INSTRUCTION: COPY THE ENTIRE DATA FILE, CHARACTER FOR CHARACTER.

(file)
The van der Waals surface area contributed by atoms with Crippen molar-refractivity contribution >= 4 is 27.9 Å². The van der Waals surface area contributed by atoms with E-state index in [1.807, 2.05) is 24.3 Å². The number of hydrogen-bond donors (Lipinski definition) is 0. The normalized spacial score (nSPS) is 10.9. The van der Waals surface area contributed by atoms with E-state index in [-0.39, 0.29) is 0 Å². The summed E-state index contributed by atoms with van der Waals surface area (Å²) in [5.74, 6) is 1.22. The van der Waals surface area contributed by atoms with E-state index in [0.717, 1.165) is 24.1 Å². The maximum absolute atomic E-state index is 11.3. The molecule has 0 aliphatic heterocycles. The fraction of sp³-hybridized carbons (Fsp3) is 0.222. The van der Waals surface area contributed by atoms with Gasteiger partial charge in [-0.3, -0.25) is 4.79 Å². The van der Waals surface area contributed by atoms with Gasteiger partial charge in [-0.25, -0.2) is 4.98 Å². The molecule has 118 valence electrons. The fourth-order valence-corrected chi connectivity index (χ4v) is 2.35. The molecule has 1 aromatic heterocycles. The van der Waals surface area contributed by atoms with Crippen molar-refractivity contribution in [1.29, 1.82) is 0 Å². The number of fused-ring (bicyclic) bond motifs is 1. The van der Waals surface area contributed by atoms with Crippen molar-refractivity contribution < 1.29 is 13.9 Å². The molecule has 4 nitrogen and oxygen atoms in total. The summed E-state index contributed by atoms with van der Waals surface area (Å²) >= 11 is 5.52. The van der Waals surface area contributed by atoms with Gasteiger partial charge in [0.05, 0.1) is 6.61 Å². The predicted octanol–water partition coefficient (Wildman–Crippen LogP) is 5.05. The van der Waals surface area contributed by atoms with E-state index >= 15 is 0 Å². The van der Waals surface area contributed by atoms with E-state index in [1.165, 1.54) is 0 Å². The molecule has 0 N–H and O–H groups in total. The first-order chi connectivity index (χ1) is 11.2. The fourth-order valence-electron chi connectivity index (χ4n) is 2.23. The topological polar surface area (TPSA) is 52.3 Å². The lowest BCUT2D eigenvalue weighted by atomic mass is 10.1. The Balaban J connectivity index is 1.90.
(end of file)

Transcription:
The van der Waals surface area contributed by atoms with Crippen molar-refractivity contribution >= 4 is 27.9 Å². The van der Waals surface area contributed by atoms with E-state index in [1.807, 2.05) is 24.3 Å². The number of hydrogen-bond donors (Lipinski definition) is 0. The normalized spacial score (nSPS) is 10.9. The van der Waals surface area contributed by atoms with E-state index in [-0.39, 0.29) is 0 Å². The summed E-state index contributed by atoms with van der Waals surface area (Å²) in [5.74, 6) is 1.22. The van der Waals surface area contributed by atoms with E-state index in [0.717, 1.165) is 24.1 Å². The maximum absolute atomic E-state index is 11.3. The molecule has 0 aliphatic heterocycles. The fraction of sp³-hybridized carbons (Fsp3) is 0.222. The van der Waals surface area contributed by atoms with Gasteiger partial charge in [-0.3, -0.25) is 4.79 Å². The van der Waals surface area contributed by atoms with Gasteiger partial charge in [-0.25, -0.2) is 4.98 Å². The molecule has 118 valence electrons. The fourth-order valence-corrected chi connectivity index (χ4v) is 2.35. The molecule has 1 aromatic heterocycles. The van der Waals surface area contributed by atoms with Crippen molar-refractivity contribution in [1.29, 1.82) is 0 Å². The number of fused-ring (bicyclic) bond motifs is 1. The van der Waals surface area contributed by atoms with Crippen molar-refractivity contribution < 1.29 is 13.9 Å². The molecule has 4 nitrogen and oxygen atoms in total. The summed E-state index contributed by atoms with van der Waals surface area (Å²) >= 11 is 5.52. The van der Waals surface area contributed by atoms with Gasteiger partial charge in [0.05, 0.1) is 6.61 Å². The predicted octanol–water partition coefficient (Wildman–Crippen LogP) is 5.05. The van der Waals surface area contributed by atoms with E-state index >= 15 is 0 Å². The van der Waals surface area contributed by atoms with E-state index in [1.165, 1.54) is 0 Å². The molecule has 0 N–H and O–H groups in total. The first-order chi connectivity index (χ1) is 11.2. The fourth-order valence-electron chi connectivity index (χ4n) is 2.23. The topological polar surface area (TPSA) is 52.3 Å². The lowest BCUT2D eigenvalue weighted by atomic mass is 10.1. The Balaban J connectivity index is 1.90.